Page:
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Pentagon Successfully Tests Autonomous Swarm of Micro-Drones

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The Pentagon has announced successful testing of a swarm of “micro-drones.”

F/A-18 Super Hornet fighter jets loosed a writhing swarm of 103 Perdix micro-drones, which “demonstrated advanced swarm behaviors such as collective decision-making, adaptive formation flying and self-healing.”

The drones aren’t individuals, independently synchronized, but “a collective organism, sharing one distributed brain for decision-making and adapting to each other like swarms in nature.” Their activity most resembles swarms of insects, schools of fish, or flocks of birds.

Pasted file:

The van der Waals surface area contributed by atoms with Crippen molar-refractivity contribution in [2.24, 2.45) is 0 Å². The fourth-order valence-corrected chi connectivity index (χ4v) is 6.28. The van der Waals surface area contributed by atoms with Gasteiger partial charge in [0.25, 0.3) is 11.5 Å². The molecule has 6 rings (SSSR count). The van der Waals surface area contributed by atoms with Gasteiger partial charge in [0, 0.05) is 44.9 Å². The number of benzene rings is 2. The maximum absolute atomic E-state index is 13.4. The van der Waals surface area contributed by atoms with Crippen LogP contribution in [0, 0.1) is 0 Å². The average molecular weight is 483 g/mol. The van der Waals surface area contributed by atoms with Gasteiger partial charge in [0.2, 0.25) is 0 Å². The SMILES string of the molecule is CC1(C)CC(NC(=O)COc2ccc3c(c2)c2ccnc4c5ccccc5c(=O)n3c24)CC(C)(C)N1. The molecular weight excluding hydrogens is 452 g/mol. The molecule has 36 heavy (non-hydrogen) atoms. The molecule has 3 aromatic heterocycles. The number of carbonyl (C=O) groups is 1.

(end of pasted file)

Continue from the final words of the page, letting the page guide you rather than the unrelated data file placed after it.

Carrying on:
According to Director of the Pentagon’s Strategic Capabilities Office William Roper, “every Perdix communicates and collaborates with every other Perdix, the swarm has no leader and can gracefully adapt to drones entering or exiting the team.”

This project is the brainchild of Defense Secretary Ash Carter, the former Harvard professor who founded the Strategic Capabilities Office in 2012. The SCO’s goal is to use this and other emergent technologies to ride the cutting edge into the future of U.S. warfare.

The drones themselves have undergone steady evolution since their original design in 2013 at the Massachusetts Institute of Technology by a team of engineering students.

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